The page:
[ap-gto] Re: 600gto for astrophotography


Mar 16, 2000

 


----------------------------

#348 Mar 16, 2000

Hello fellow astrophotographers,

I've the 6oogto with 130f6 and use a 60mm guide scope combo. I'm new at

this game and have only tried 15 min. shots so far. I'm using the

wooden tripod for now. When I move up to the 155f7 EDFS I understand

the 900 would be a much more stable platform. To get the most out of

the 6oo mount I will get the pier. AP is sold out of 48in piers for a

couple of months, so I was wondering if anybody is using the 54in pier

with the 600gto/155f7 combo? I'm 6ft tall, but wonder if the 54in pier

will be too tall?

Assuming only 35mm format and lets say winds no more than 5mph, what is

your definition of casual vs. serious astrophotgraphy limits? I'm sure

I fall into the casual catagory since more than 75% of my time is

visual. If I have the paitence I would like to work my way up to 60min.

manually guided shots.

Can I get by with the 60mm guide scope with the 155 for manual guiding?

I would appreciate any comments on this setup.

Stephen



----------------------------

#354 Mar 17, 2000

I'm speaking a bit out-of-turn here because I don't use guidescopes only

off-axis guiders; but you should do just fine with the 60mm guidescope. The

glory of the guidescope is its ability to be tweeked independently of the

imaging scope. So the smaller apreture shouldn't ever be a problem since you

will have so much flexability in finding guidestars.

Bobby Middleton



www.koyote.com/users/bobm/astro1.htm

> Assuming only 35mm format and lets say winds no more than 5mph, what is

> your definition of casual vs. serious astrophotgraphy limits? I'm sure

> I fall into the casual catagory since more than 75% of my time is

> visual. If I have the paitence I would like to work my way up to 60min.

> manually guided shots.

> Can I get by with the 60mm guide scope with the 155 for manual guiding?

> I would appreciate any comments on this setup.

> Stephen

>



----------------------------

#357 Mar 17, 2000

I've the 6oogto with 130f6 and use a 60mm guide scope combo. I'm new at

> this game and have only tried 15 min. shots so far. I'm using the

> wooden tripod for now. When I move up to the 155f7 EDFS I understand

> the 900 would be a much more stable platform. To get the most out of

> the 6oo mount I will get the pier. AP is sold out of 48in piers for a

> couple of months, so I was wondering if anybody is using the 54in pier

> with the 600gto/155f7 combo? I'm 6ft tall, but wonder if the 54in pier

> will be too tall?



I'm 6'2" tall and use the 155 EDFS/900GTO combo (a little taller than the

600, I believe) on the 54" pier. I can view to the horizon standing and can

view at the zenith without crawling on my knees. It's quite doable, but if

you have any observing friends any shorter, it will be too tall when viewing

near the horizon. And you won't be doing much viewing seated. If you plan on

using a shorter scope on the mount/pier combo, I'd go for the 48". Since I

will be using a C-11 and a Mak-Cass on mine, I am going to sell the 54" and

go to a 48".



Gus



----------------------------

#363 Mar 17, 2000

A 60mm guidescope can certainly work for manual guiding, though my preference

has been 80mm. I prefer to select a guidestar that is within the

field of the image, to minimize the chances of field rotation (good polar

alignment is important). An 80mm just gives you a brighter selection of stars,

at a high enough magnification (200X or higher) to make guiding easier.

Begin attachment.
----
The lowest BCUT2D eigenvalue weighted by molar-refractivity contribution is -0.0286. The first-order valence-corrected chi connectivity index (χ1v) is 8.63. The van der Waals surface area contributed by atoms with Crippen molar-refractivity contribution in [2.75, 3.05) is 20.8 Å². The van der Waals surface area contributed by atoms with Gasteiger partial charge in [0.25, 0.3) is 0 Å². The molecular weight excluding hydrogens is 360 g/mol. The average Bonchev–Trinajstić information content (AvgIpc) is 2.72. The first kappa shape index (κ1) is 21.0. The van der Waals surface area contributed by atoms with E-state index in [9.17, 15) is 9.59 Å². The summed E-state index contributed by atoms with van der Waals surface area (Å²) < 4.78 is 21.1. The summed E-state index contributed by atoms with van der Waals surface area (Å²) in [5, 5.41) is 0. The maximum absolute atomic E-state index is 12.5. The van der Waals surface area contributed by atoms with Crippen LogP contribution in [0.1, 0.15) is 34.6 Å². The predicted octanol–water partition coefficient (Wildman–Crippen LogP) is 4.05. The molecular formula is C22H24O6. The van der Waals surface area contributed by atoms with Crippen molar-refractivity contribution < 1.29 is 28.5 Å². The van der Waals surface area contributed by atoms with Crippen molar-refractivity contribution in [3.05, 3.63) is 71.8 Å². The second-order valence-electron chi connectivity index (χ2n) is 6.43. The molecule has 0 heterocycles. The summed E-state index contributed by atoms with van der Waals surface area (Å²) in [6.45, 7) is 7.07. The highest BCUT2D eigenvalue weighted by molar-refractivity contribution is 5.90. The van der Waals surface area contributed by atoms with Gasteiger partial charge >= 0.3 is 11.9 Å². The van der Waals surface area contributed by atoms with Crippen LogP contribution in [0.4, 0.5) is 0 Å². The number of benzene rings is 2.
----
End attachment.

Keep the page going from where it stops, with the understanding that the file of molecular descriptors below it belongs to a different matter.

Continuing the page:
In any case, a 60mm guidescope is pretty cheap and you can always upgrade later.





Bob Luffel

>

> Hello fellow astrophotographers,

> I've the 6oogto with 130f6 and use a 60mm guide scope combo. I'm new at

> this game and have only tried 15 min. shots so far. I'm using the

> wooden tripod for now. When I move up to the 155f7 EDFS I understand

> the 900 would be a much more stable platform. To get the most out of

> the 6oo mount I will get the pier. AP is sold out of 48in piers for a

> couple of months, so I was wondering if anybody is using the 54in pier

> with the 600gto/155f7 combo? I'm 6ft tall, but wonder if the 54in pier

> will be too tall?

> Assuming only 35mm format and lets say winds no more than 5mph, what is

> your definition of casual vs. serious astrophotgraphy limits? I'm sure

> I fall into the casual catagory since more than 75% of my time is

> visual. If I have the paitence I would like to work my way up to 60min.

> manually guided shots.

> Can I get by with the 60mm guide scope with the 155 for manual guiding?

> I would appreciate any comments on this setup.

> Stephen

>

>

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----------------------------

#366 Mar 17, 2000

Hi Gus,

Thanks for the input. I figured that most folks use the 48in pier. I set up

my tripod at 54in with the 130f6 to get a feel for it. Crawling on my knees

and trying to guide manually is uncomfortable. Maybe easier to stand, I

guess you need to choose objects that allow you to sit is the key, easier

said than done. Even though the 155f7 is longer, the guidescope still will

remain at the same position, so I need to consider this some more. I can

see where the 80mm GS would be easier to use just because it is longer. Time

to bring out the stepstool for the shorter observers would solve the horizon

problem, except when they grab on the diagonal to get their balance. I don't

have any future plans for a shorter scope, if so then I will have to use the

tripod. Even if I buy the 54in pier, maybe you can just buy the center

section only.

Stephen

>I'm 6'2" tall and use the 155 EDFS/900GTO combo (a little taller than the

>600, I believe) on the 54" pier. I can view to the horizon standing and can

>view at the zenith without crawling on my knees. It's quite doable, but if

>you have any observing friends any shorter, it will be too tall when

viewing >near the horizon. And you won't be doing much viewing seated. If you plan

on >using a shorter scope on the mount/pier combo, I'd go for the 48". Since I

>will be using a C-11 and a Mak-Cass on mine, I am going to sell the 54" and

>go to a 48".

>

>Gus







----------------------------

#367 Mar 17, 2000

In a message dated 3/17/2000 2:38:25 PM Eastern Standard Time,

sjruss55@... writes:

> Time

> to bring out the stepstool for the shorter observers would solve the